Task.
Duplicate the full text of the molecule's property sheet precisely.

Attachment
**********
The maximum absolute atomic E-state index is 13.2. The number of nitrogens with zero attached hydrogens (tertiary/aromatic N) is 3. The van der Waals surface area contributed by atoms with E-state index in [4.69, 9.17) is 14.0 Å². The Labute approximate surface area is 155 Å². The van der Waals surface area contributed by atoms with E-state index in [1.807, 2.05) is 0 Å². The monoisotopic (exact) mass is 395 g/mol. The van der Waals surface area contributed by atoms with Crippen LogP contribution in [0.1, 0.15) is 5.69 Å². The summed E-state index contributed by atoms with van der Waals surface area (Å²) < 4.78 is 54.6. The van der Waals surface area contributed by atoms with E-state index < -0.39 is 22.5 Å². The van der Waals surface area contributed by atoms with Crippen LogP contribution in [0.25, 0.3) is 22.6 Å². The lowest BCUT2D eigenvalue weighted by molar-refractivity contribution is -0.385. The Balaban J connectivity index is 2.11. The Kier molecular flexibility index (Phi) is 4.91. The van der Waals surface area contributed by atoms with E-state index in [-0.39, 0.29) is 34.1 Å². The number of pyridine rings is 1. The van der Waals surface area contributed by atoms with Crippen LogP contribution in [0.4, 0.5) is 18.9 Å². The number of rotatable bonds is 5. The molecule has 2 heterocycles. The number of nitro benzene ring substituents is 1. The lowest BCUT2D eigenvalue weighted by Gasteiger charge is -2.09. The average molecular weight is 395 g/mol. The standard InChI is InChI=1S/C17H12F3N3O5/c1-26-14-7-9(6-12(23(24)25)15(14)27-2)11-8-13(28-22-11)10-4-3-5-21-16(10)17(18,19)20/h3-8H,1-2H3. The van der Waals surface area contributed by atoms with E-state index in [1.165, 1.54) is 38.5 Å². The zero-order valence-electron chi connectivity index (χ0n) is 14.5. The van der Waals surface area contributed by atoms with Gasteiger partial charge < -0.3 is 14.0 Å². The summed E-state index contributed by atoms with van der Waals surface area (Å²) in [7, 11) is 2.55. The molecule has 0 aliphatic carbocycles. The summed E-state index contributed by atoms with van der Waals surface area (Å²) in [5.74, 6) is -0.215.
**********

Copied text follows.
The maximum absolute atomic E-state index is 13.2. The number of nitrogens with zero attached hydrogens (tertiary/aromatic N) is 3. The van der Waals surface area contributed by atoms with E-state index in [4.69, 9.17) is 14.0 Å². The Labute approximate surface area is 155 Å². The van der Waals surface area contributed by atoms with E-state index in [1.807, 2.05) is 0 Å². The monoisotopic (exact) mass is 395 g/mol. The van der Waals surface area contributed by atoms with Crippen LogP contribution in [0.1, 0.15) is 5.69 Å². The summed E-state index contributed by atoms with van der Waals surface area (Å²) < 4.78 is 54.6. The van der Waals surface area contributed by atoms with E-state index < -0.39 is 22.5 Å². The van der Waals surface area contributed by atoms with Crippen LogP contribution in [0.25, 0.3) is 22.6 Å². The lowest BCUT2D eigenvalue weighted by molar-refractivity contribution is -0.385. The Balaban J connectivity index is 2.11. The Kier molecular flexibility index (Phi) is 4.91. The van der Waals surface area contributed by atoms with E-state index in [-0.39, 0.29) is 34.1 Å². The number of pyridine rings is 1. The van der Waals surface area contributed by atoms with Crippen LogP contribution in [0.4, 0.5) is 18.9 Å². The number of rotatable bonds is 5. The molecule has 2 heterocycles. The number of nitro benzene ring substituents is 1. The lowest BCUT2D eigenvalue weighted by Gasteiger charge is -2.09. The average molecular weight is 395 g/mol. The standard InChI is InChI=1S/C17H12F3N3O5/c1-26-14-7-9(6-12(23(24)25)15(14)27-2)11-8-13(28-22-11)10-4-3-5-21-16(10)17(18,19)20/h3-8H,1-2H3. The van der Waals surface area contributed by atoms with E-state index in [1.165, 1.54) is 38.5 Å². The zero-order valence-electron chi connectivity index (χ0n) is 14.5. The van der Waals surface area contributed by atoms with Gasteiger partial charge < -0.3 is 14.0 Å². The summed E-state index contributed by atoms with van der Waals surface area (Å²) in [7, 11) is 2.55. The molecule has 0 aliphatic carbocycles. The summed E-state index contributed by atoms with van der Waals surface area (Å²) in [5.74, 6) is -0.215.